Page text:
Wetmore v. Markoe - 196 U.S. 68 (1904)
U.S. Supreme Court
Wetmore v. Markoe, 196 U.S. 68 (1904)
Wetmore v. Markoe
Argued November 9-10, 1904
Decided December 19, 1904
196 U.S. 68
A husband owes the duty of supporting his wife and children not because of contractual relations with the wife, but because of the policy of the law which will enforce the duty if necessary, and the Bankruptcy Act was not intended to be a means of avoiding this obligation.
Arrears of alimony awarded to a wife against her husband for the support of herself and their minor children, under a final decree of absolute divorce, is not a provable debt barred by a discharge in bankruptcy, nor does the fact that there is no reservation in the decree of the right to alter or modify it deprive the debt of its character of being for the support of the bankrupt's wife and children.
The amendment of February 5, 1903, excepting decrees of alimony from the discharge in bankruptcy was not new legislation creating a presumption that such decrees were not excepted prior thereto, but was merely declaratory of the true meaning and sense of the statute as originally enacted.
On June 12, 1890, an action for divorce and alimony was begun by Annette B. W. Wetmore, wife of the plaintiff in error, in the Supreme Court of the State of New York, and on April 1, 1892 at special term, the plaintiff in error was found guilty of adultery as charged in the complaint, and a divorce was granted upon that ground to the defendant in error. The divorce was absolute, and awarded to the wife the custody and care of the three minor children of the marriage, and also, as alimony, the sum of $3,000 per annum so long as she should live, to be paid in quarterly installments of $750 each on the first day of the months of July, October, January, and April of each year. There was also granted to the wife the sum of $3,000 annually, being $1,000 for the education and maintenance of each of the three minor children, to be paid in quarterly installments, until such children should arrive at the age of twenty-one years respectively. Plaintiff in error was also required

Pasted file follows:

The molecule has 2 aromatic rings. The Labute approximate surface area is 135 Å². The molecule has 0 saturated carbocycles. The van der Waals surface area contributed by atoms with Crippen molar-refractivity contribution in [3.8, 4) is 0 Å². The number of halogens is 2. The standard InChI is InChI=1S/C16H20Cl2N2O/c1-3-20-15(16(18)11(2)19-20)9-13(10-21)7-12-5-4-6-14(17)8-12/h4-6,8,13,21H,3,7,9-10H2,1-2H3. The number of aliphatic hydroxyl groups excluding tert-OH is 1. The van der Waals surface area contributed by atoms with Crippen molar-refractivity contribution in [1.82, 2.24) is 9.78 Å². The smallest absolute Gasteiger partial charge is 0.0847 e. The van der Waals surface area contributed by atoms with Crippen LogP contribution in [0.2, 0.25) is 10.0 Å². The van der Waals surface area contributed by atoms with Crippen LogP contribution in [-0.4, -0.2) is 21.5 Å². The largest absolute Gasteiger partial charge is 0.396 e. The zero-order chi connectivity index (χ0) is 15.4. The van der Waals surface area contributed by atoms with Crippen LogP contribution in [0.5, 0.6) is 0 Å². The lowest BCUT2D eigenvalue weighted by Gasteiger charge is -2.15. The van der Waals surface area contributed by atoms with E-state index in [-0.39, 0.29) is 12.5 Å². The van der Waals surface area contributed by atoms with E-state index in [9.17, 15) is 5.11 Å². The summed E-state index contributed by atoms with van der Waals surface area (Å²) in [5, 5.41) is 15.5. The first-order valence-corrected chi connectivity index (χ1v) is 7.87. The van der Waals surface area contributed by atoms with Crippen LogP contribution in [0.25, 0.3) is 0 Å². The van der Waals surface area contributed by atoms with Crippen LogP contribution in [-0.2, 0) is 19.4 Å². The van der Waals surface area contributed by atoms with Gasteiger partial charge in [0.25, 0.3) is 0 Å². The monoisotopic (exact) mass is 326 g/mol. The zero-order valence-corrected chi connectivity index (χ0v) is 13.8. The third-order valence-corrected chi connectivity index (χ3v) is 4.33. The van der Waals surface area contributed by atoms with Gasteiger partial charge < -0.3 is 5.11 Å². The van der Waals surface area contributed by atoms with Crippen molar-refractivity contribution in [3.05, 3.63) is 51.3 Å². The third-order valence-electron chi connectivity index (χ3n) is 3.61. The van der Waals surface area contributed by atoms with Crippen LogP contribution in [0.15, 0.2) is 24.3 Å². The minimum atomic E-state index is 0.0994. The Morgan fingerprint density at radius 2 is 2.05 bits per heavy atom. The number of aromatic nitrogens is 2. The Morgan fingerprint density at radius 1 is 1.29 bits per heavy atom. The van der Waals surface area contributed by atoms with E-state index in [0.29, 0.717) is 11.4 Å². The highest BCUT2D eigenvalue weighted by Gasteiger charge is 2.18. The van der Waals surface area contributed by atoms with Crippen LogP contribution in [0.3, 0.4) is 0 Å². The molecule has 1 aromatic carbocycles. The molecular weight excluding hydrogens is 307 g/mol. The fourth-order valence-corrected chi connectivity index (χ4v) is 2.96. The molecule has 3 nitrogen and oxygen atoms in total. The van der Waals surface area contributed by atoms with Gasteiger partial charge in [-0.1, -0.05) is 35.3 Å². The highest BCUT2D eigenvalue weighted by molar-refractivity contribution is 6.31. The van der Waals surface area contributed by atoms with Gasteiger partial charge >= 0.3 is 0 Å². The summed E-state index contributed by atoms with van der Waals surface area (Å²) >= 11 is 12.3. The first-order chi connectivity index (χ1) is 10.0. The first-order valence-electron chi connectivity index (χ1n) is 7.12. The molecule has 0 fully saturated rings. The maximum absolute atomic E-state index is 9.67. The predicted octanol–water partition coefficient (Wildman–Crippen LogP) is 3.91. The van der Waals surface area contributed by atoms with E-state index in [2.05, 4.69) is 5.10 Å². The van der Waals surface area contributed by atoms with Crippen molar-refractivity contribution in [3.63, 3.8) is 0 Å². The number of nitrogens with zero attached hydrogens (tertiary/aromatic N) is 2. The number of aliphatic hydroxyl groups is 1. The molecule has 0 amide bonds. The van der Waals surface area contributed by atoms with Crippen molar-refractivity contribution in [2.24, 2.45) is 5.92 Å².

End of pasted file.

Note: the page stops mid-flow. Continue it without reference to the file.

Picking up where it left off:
to give security for the payment of the alimony awarded. The decree did not reserve any right of subsequent modification or amendment. On January 13, 1899, there was due to the wife from the plaintiff in error, for arrears in alimony and allowance under the decree, the sum of $19,221.60. Upon that day, upon application to the District Court of the United States for the Eastern District of Pennsylvania, the plaintiff in error was adjudicated a bankrupt. The defendant in error made no proof of her claim for alimony in the bankrupt proceedings. On June 21, 1900, the plaintiff in error was granted a discharge from all debts and claims provable under the Bankruptcy Act. On December 12, 1901, plaintiff in error sued out a writ in the Supreme Court of the State of New York for an order enjoining and restraining all proceedings on behalf of the defendant in error for the collection of the arrears of alimony and allowance aforesaid. This application was denied, upon the ground, as it appears from the memorandum of the judge who rendered the decision, that the arrears of alimony were not discharged in bankruptcy. From the order denying the application, an appeal was taken by the plaintiff in error to the appellate division of the supreme court of the State of New York, where the order below was affirmed. The plaintiff in error thereupon appealed to the Court of Appeals of the State of New York, and on June 27, 1902, the appeal was dismissed for want of jurisdiction, without any judgment of affirmance or reversal upon the merits. A writ of error was sued out seeking in this Court a reversal of the judgment of the Supreme Court of the State of New York.